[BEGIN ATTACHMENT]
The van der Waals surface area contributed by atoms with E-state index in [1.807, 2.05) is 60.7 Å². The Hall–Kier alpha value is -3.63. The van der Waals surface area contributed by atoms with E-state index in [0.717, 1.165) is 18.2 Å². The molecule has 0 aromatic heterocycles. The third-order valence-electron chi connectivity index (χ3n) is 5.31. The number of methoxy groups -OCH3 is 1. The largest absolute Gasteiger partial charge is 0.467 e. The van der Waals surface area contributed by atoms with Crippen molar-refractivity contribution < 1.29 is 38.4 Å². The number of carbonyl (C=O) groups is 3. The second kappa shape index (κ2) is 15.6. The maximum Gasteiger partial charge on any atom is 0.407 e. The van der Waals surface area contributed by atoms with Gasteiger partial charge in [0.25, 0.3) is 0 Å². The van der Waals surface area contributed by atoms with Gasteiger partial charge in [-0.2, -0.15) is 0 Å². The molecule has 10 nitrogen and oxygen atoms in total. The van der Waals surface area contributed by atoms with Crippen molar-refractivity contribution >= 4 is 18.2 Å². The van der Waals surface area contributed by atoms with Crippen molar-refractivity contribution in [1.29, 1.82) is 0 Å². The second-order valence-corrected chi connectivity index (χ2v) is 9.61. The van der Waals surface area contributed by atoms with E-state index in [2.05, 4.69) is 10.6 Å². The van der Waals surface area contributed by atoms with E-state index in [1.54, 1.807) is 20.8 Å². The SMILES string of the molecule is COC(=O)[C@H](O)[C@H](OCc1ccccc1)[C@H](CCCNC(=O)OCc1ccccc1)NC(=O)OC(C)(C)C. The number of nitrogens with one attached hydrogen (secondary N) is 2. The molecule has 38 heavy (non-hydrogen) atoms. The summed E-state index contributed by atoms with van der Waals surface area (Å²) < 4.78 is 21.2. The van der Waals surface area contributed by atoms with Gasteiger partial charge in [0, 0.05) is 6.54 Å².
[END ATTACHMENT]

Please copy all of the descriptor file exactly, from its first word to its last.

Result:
The van der Waals surface area contributed by atoms with E-state index in [1.807, 2.05) is 60.7 Å². The Hall–Kier alpha value is -3.63. The van der Waals surface area contributed by atoms with E-state index in [0.717, 1.165) is 18.2 Å². The molecule has 0 aromatic heterocycles. The third-order valence-electron chi connectivity index (χ3n) is 5.31. The number of methoxy groups -OCH3 is 1. The largest absolute Gasteiger partial charge is 0.467 e. The van der Waals surface area contributed by atoms with Crippen molar-refractivity contribution < 1.29 is 38.4 Å². The number of carbonyl (C=O) groups is 3. The second kappa shape index (κ2) is 15.6. The maximum Gasteiger partial charge on any atom is 0.407 e. The van der Waals surface area contributed by atoms with Gasteiger partial charge in [0.25, 0.3) is 0 Å². The van der Waals surface area contributed by atoms with Gasteiger partial charge in [-0.2, -0.15) is 0 Å². The molecule has 10 nitrogen and oxygen atoms in total. The van der Waals surface area contributed by atoms with Crippen molar-refractivity contribution >= 4 is 18.2 Å². The van der Waals surface area contributed by atoms with Crippen molar-refractivity contribution in [1.29, 1.82) is 0 Å². The second-order valence-corrected chi connectivity index (χ2v) is 9.61. The van der Waals surface area contributed by atoms with E-state index in [2.05, 4.69) is 10.6 Å². The van der Waals surface area contributed by atoms with E-state index in [1.54, 1.807) is 20.8 Å². The SMILES string of the molecule is COC(=O)[C@H](O)[C@H](OCc1ccccc1)[C@H](CCCNC(=O)OCc1ccccc1)NC(=O)OC(C)(C)C. The number of nitrogens with one attached hydrogen (secondary N) is 2. The molecule has 38 heavy (non-hydrogen) atoms. The summed E-state index contributed by atoms with van der Waals surface area (Å²) < 4.78 is 21.2. The van der Waals surface area contributed by atoms with Gasteiger partial charge in [0, 0.05) is 6.54 Å².